Uncategorized bicycles

Published on June 16th, 2008 | by Gavin Hudson


17 Reasons Why Bicycles are the Most Popular Vehicle in the World

Bicycling it isn’t always easy. Busy streets, honking horns, and inadequate city funding for bike lanes and paths can make bicycling an uphill battle. However, with green in the news, the economy in a slump, and summer on its way, it’s getting easier to find reasons why there are some 1.4 billion bicycles and only about 400 million cars in the world today.

This week, EcoWorldly authors from six continents contributed articles on bicycling in their country. With exerpts from those articles and others in the blogosphere, here are seventeen very good reasons to bicycle no matter where you live. Click the headings as you go to read more.

1. The number one thing on most car owner’s minds these days is the price of oil.

“The popularity of bicycles as gasoline prices hit the roof is on a remarkable rise in many US cities,” observes Kenya correspondant, Sam Aola Ooko.

“During the week of 3 June to 9 June,” writes Sam, “in San Fransisco, the price for a gallon of regular is now US$ 4.73, in Washington, DC it is US$ 4.21 while in Wilmington it is US$ 4.40. But how much does it cost to ride around these days? The answer is zero, as it has always been.”

Associated Press Writer, James Macpherson, agrees. “Bicycle shops across the country are reporting strong sales so far this year, and more people are bringing in bikes that have been idled for years,” he writes.

2. Bicycling can make you healthy and hot… er… hotter.

Bicycling with even light effort (10-12 miles per hour) burns 400-500 calories an hour. To shape her legs for the Miss Universe competition, Miss Korea, Lee Ji-seon, started getting her workouts on a bicycle. Apparently, Miss Universe 2007, Zuleyka Rivera of Puerto Rico, is of a similar mind. She cycled through Mexico City in support of replacing cars with bicycles.

EcoWorldly’s UK correspondant, Pem Charnley, connects bicycling with solving the obesity problem in England: “I think, in all honesty, that the UK has come to the realisation that we’ve collectively reached critical mass around the waistline. Every time the news reports that we’re the most overweight in the European Union, pride and roars of approval sweep the land. It’s all we have left since we gave Hong Kong back.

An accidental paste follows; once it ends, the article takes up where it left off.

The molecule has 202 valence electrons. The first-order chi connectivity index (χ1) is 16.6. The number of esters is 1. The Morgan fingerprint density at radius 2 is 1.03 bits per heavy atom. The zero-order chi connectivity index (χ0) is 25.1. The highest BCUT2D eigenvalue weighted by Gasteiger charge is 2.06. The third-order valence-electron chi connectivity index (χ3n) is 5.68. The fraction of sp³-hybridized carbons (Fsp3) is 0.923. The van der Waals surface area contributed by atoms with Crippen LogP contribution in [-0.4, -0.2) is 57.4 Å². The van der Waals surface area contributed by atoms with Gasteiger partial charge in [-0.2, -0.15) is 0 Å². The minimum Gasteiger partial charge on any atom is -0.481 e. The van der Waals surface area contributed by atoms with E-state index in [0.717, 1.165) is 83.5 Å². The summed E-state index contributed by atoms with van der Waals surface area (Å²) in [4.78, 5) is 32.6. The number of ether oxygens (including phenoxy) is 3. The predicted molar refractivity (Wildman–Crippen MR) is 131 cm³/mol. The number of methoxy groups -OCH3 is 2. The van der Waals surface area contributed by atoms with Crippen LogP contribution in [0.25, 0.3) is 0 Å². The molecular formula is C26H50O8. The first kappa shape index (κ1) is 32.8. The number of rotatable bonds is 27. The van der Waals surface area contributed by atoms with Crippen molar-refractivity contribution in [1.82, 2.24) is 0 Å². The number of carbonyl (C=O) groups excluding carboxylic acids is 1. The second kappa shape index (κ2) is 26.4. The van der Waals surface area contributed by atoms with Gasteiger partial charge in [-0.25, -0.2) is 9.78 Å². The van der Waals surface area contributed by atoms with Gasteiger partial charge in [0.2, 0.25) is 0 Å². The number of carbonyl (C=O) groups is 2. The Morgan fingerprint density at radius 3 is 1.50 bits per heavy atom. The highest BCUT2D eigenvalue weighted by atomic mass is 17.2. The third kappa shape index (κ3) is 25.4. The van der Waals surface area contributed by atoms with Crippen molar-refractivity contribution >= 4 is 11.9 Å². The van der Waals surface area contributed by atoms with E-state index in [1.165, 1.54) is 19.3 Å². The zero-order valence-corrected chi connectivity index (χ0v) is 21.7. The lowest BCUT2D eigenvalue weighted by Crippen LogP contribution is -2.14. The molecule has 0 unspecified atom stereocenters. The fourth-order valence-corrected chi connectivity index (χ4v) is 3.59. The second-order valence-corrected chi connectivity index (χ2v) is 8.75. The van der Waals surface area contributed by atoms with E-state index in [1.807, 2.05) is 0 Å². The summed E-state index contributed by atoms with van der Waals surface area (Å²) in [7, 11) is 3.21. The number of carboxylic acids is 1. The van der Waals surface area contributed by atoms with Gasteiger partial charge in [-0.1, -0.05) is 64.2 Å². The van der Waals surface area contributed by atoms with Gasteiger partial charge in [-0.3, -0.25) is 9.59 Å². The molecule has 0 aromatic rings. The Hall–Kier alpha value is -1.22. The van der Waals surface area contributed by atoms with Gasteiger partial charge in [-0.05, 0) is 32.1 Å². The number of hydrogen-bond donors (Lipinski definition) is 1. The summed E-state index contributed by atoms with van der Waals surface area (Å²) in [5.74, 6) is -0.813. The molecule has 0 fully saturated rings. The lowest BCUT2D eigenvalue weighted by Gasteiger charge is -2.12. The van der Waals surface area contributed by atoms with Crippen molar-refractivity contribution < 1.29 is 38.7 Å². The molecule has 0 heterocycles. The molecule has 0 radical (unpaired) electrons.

“Devon is an incredibly picturesque county,” he adds, “and it seems an absolute waste to be constantly watching soccer on the TV, when outside lies the undulating greenery of England.”

3. Old bicycles can be modified and made into useful tools.

From generating human-powered home electricity to pumping water, modified bicycles have the power to do more than get you from point A to point B.

“The Engineering for Developing Communities (EDC) program at the University of Colorado at Boulder developed a prototype of a human powered bicycle for pumping water in communities where electricity is unavailable,” reports United States correspondant, Nayelli Gonzalez. “Their model was able to pump at a maximum of 18 feet below ground, at 2.5 gallons per minute.”

4. Bicycling builds social groups and better community development.

In Reggio Emilia, Italy, the “BiciBus” brings teachers, students, and parents together for bicycle commuting to and from schools.